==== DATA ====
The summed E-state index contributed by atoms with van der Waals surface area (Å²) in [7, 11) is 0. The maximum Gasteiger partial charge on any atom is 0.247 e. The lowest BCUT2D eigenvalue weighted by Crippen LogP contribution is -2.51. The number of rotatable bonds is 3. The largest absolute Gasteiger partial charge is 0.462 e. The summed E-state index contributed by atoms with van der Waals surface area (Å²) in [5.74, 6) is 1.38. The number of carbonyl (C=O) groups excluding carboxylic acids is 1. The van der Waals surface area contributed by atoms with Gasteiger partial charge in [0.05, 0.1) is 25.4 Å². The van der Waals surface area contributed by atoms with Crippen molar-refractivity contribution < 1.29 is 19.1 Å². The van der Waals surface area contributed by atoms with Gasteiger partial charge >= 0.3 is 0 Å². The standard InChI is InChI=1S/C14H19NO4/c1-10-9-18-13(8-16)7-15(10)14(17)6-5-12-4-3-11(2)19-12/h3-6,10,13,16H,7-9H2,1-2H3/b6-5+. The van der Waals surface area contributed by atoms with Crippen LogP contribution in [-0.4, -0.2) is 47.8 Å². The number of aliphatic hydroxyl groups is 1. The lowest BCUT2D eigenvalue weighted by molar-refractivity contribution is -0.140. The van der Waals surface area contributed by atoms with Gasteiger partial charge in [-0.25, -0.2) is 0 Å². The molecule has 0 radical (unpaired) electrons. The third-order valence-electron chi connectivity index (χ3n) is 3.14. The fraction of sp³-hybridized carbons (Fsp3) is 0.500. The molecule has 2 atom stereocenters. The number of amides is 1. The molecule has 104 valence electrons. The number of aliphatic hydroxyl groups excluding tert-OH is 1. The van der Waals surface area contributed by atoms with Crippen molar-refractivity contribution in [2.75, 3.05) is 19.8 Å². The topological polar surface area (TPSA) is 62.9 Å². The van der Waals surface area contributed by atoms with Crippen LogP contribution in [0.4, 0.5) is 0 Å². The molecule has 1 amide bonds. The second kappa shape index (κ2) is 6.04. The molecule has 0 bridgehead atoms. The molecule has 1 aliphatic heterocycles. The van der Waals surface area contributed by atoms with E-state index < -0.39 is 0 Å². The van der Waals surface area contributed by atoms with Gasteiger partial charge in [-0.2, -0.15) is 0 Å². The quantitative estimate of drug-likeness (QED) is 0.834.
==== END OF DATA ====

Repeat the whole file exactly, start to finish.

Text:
The summed E-state index contributed by atoms with van der Waals surface area (Å²) in [7, 11) is 0. The maximum Gasteiger partial charge on any atom is 0.247 e. The lowest BCUT2D eigenvalue weighted by Crippen LogP contribution is -2.51. The number of rotatable bonds is 3. The largest absolute Gasteiger partial charge is 0.462 e. The summed E-state index contributed by atoms with van der Waals surface area (Å²) in [5.74, 6) is 1.38. The number of carbonyl (C=O) groups excluding carboxylic acids is 1. The van der Waals surface area contributed by atoms with Gasteiger partial charge in [0.05, 0.1) is 25.4 Å². The van der Waals surface area contributed by atoms with Crippen molar-refractivity contribution < 1.29 is 19.1 Å². The van der Waals surface area contributed by atoms with Gasteiger partial charge >= 0.3 is 0 Å². The standard InChI is InChI=1S/C14H19NO4/c1-10-9-18-13(8-16)7-15(10)14(17)6-5-12-4-3-11(2)19-12/h3-6,10,13,16H,7-9H2,1-2H3/b6-5+. The van der Waals surface area contributed by atoms with Crippen LogP contribution in [-0.4, -0.2) is 47.8 Å². The number of aliphatic hydroxyl groups is 1. The lowest BCUT2D eigenvalue weighted by molar-refractivity contribution is -0.140. The van der Waals surface area contributed by atoms with Gasteiger partial charge in [-0.25, -0.2) is 0 Å². The molecule has 0 radical (unpaired) electrons. The third-order valence-electron chi connectivity index (χ3n) is 3.14. The fraction of sp³-hybridized carbons (Fsp3) is 0.500. The molecule has 2 atom stereocenters. The number of amides is 1. The molecule has 104 valence electrons. The number of aliphatic hydroxyl groups excluding tert-OH is 1. The van der Waals surface area contributed by atoms with Crippen molar-refractivity contribution in [2.75, 3.05) is 19.8 Å². The topological polar surface area (TPSA) is 62.9 Å². The van der Waals surface area contributed by atoms with Crippen LogP contribution in [0.4, 0.5) is 0 Å². The molecule has 1 amide bonds. The second kappa shape index (κ2) is 6.04. The molecule has 0 bridgehead atoms. The molecule has 1 aliphatic heterocycles. The van der Waals surface area contributed by atoms with E-state index < -0.39 is 0 Å². The van der Waals surface area contributed by atoms with Gasteiger partial charge in [-0.2, -0.15) is 0 Å². The quantitative estimate of drug-likeness (QED) is 0.834.